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* Posts by Robin

34 posts • joined 18 Apr 2007

Yahoo! co-founder takes open road against Google

Robin

Lack of integration hurts Yahoo

I think one issue with Yahoo is that it has a lot of high quality services (Flickr, Delicious, YUI, Search, Mail) but somehow the integration (beyond a common login) just isn't there. It's kind of strange because they acquired some really popular apps such as Delicious, but don't seem to have a strategy for integrating that into it's other services. In fact go to the Delicious homepage and you'd struggle to realise it is run by Yahoo. With Google on the otherhand you are never more than about 3 clicks away from any of its services.

I've been using Yahoo Mail since 1997, yet that is about the only Yahoo service I use in earnest. It's pretty much Google for everything else, eventhough Yahoo offers the same sort of products.

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Jobless Brits face influx of foreign IT workers

Robin
Unhappy

@ @Jim (AC):

"Overseas employees - Has anyone met one who can speak intelligible English?"

UK based employees - Has anyone noticed how poor their German, French, Spanish or Italian is??

Fact is most foreigners speak good enough English to get a job in England. Most Englanders speak no foreign language whatsoever. Hence: 1m foreigners working here. 200k Englanders working abroad (stats from a post above).

But TimNevins got it right: The real problem is Capitalism and shareholders. Bank A makes 10bn profit by investing in dodgy US properties. Thus Bank B must invest in dodgy US properties in order to appease its shareholders. Bank A goes bust because said dodgy properties are worthless. Bank B goes bust for same reason.

Likewise IT Co. A makes extra 100m profit by offfshoring junior roles. IT Co. B must follow suit or be destroyed by shareholders selling out.

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Google blames Gmail outage on data centre collapse

Robin

@A FREE service

Some people are paying for this service

I would have thought maybe google would have two systems running. One for the free users and one for the paid for users. Then they could try out all their changes on the free users first...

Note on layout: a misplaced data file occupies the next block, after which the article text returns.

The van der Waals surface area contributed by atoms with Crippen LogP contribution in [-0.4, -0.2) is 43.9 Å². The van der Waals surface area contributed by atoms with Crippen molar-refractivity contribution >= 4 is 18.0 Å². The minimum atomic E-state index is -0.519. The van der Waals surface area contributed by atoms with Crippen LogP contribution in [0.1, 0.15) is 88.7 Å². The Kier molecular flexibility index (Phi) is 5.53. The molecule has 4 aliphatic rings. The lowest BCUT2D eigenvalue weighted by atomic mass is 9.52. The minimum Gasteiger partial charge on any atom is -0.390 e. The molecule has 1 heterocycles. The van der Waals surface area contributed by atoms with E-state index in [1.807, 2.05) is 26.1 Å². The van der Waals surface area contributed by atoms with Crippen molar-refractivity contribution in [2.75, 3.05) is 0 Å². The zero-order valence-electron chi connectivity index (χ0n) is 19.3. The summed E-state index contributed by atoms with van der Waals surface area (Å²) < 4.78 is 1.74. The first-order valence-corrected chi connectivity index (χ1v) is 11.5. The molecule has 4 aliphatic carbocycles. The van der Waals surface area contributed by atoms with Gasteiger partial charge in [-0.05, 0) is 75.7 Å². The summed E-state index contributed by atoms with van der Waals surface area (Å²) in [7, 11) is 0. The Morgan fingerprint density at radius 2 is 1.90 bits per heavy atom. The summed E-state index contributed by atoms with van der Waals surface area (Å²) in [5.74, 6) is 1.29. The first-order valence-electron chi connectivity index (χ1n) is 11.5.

Also interesting how when Google suffer an outage the public reaction is like: "no worries, these things happen", but when it's anyone else (eg Microsoft or even Yahoo) it's "Bunch of losers, waste of space, Kill Bill".

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Google on trial over Italian 'defamation' vid

Robin
Stop

It's not black or white

There's no need to moderate 100% of all videos. Once you trust a user to post sensible stuff, there's no need moderate them further. What is not acceptable is that ANYONE can sign-up to YouTube and post ANYTHING without some kind check. The BBC fully understands this. Why is it so difficult for Google to understand this? Hiding behind freedom of speech simply not acceptable.

With freedom also comes responsibility. Otherwise it's anarchy.

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Robin
Stop

This is serious guys

I think a little more respect is needed from the previous posters as to what actually happened and to simply say Google is 100% not responsible is simply sticking your head in the sand. I've never used YouTube. I just created an account, logged in and uploaded a video. The only warning re laws was a box to the left which explicitly mentions copyright laws but makes no mention of privacy laws. You will find these in the community guidelines if you look hard enough. And even then it is not explicit that you are not allowed to upload defamous material - it simply waffles on about respect. I think Google needs to ask users to click a checkbox on each upload to acknowledge that they know they are not allowed to publish defamous material. This sounds like overkill and it probably is, but Google can't just wash it's hands of this and say we took it down a month later. With YouTube Google is a publisher and therefore needs to abide by them same publishing laws as others. Whilst it is obviously not possible to moderate every single uploaded video, maybe they should take a leaf out of the BBC's book. Your first few uploads are moderated until Google are certain you're a not a juvenile 15 year old uploading harmful material. This is not rocket science. It is good for the community and respectful.

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Russian rides Phantom to OS immortality

Robin
Coat

@Christian Berger: Vaporware???

With a name like Phantom? Surely not...

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C dominated 2008's open-source project nursery

Robin
Stop

@Jamie Kitson

Agree 100% In fact more releases might well = worse as things get patched due to the poor quality in previous releases. They should be using a mixture of metrics such as commits, committers, downloads and so on. I imagine though, that then they would actually, you know, have to do some work for the report rather than just auto analyse a bunch of stats on open source sites.

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Steve Jobs takes medical leave from Apple to focus on health

Robin
Jobs Halo

Why the dig Gates?

This is an article about Jobs's health, so why do some childish fanboys still feel the need to take a dig at Gates in the comments (essentially wishing him dead)? Jobs has been truly visionary in PC market and I hope he recovers in the near future. But, despite what anyone claims, so has Gates. Without Gates we might all still be locked into expensive bespoke IBM solutions.

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Microsoft and HP tackle SQL-injection scourge

Robin
Alien

So, if it's easy to code against why does no one provide the solution here?

So, if it's easy to code against why does no one provide the solution here?